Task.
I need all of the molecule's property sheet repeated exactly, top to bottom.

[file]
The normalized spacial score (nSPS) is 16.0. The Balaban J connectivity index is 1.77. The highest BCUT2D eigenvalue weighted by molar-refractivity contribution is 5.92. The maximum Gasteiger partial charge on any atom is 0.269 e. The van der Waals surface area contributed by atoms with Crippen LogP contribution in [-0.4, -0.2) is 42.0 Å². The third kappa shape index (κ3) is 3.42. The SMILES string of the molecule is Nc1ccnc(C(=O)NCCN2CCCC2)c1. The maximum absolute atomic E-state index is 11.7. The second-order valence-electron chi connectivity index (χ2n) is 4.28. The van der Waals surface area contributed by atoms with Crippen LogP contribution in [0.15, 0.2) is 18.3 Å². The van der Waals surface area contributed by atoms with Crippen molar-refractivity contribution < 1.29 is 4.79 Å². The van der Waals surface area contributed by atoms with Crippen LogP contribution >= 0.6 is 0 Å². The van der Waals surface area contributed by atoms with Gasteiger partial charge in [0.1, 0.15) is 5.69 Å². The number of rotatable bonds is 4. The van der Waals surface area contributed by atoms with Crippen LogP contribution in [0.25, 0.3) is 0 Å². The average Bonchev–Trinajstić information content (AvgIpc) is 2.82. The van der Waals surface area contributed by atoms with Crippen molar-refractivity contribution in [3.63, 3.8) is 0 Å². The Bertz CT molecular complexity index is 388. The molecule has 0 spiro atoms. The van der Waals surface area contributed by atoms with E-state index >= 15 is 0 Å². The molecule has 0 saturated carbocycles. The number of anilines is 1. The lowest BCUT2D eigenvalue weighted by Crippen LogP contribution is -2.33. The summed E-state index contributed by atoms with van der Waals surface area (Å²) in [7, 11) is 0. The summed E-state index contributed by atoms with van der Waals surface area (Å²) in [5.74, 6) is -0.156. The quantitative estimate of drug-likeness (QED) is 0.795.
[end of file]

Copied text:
The normalized spacial score (nSPS) is 16.0. The Balaban J connectivity index is 1.77. The highest BCUT2D eigenvalue weighted by molar-refractivity contribution is 5.92. The maximum Gasteiger partial charge on any atom is 0.269 e. The van der Waals surface area contributed by atoms with Crippen LogP contribution in [-0.4, -0.2) is 42.0 Å². The third kappa shape index (κ3) is 3.42. The SMILES string of the molecule is Nc1ccnc(C(=O)NCCN2CCCC2)c1. The maximum absolute atomic E-state index is 11.7. The second-order valence-electron chi connectivity index (χ2n) is 4.28. The van der Waals surface area contributed by atoms with Crippen LogP contribution in [0.15, 0.2) is 18.3 Å². The van der Waals surface area contributed by atoms with Crippen molar-refractivity contribution < 1.29 is 4.79 Å². The van der Waals surface area contributed by atoms with Crippen LogP contribution >= 0.6 is 0 Å². The van der Waals surface area contributed by atoms with Gasteiger partial charge in [0.1, 0.15) is 5.69 Å². The number of rotatable bonds is 4. The van der Waals surface area contributed by atoms with Crippen LogP contribution in [0.25, 0.3) is 0 Å². The average Bonchev–Trinajstić information content (AvgIpc) is 2.82. The van der Waals surface area contributed by atoms with Crippen molar-refractivity contribution in [3.63, 3.8) is 0 Å². The Bertz CT molecular complexity index is 388. The molecule has 0 spiro atoms. The van der Waals surface area contributed by atoms with E-state index >= 15 is 0 Å². The molecule has 0 saturated carbocycles. The number of anilines is 1. The lowest BCUT2D eigenvalue weighted by Crippen LogP contribution is -2.33. The summed E-state index contributed by atoms with van der Waals surface area (Å²) in [7, 11) is 0. The summed E-state index contributed by atoms with van der Waals surface area (Å²) in [5.74, 6) is -0.156. The quantitative estimate of drug-likeness (QED) is 0.795.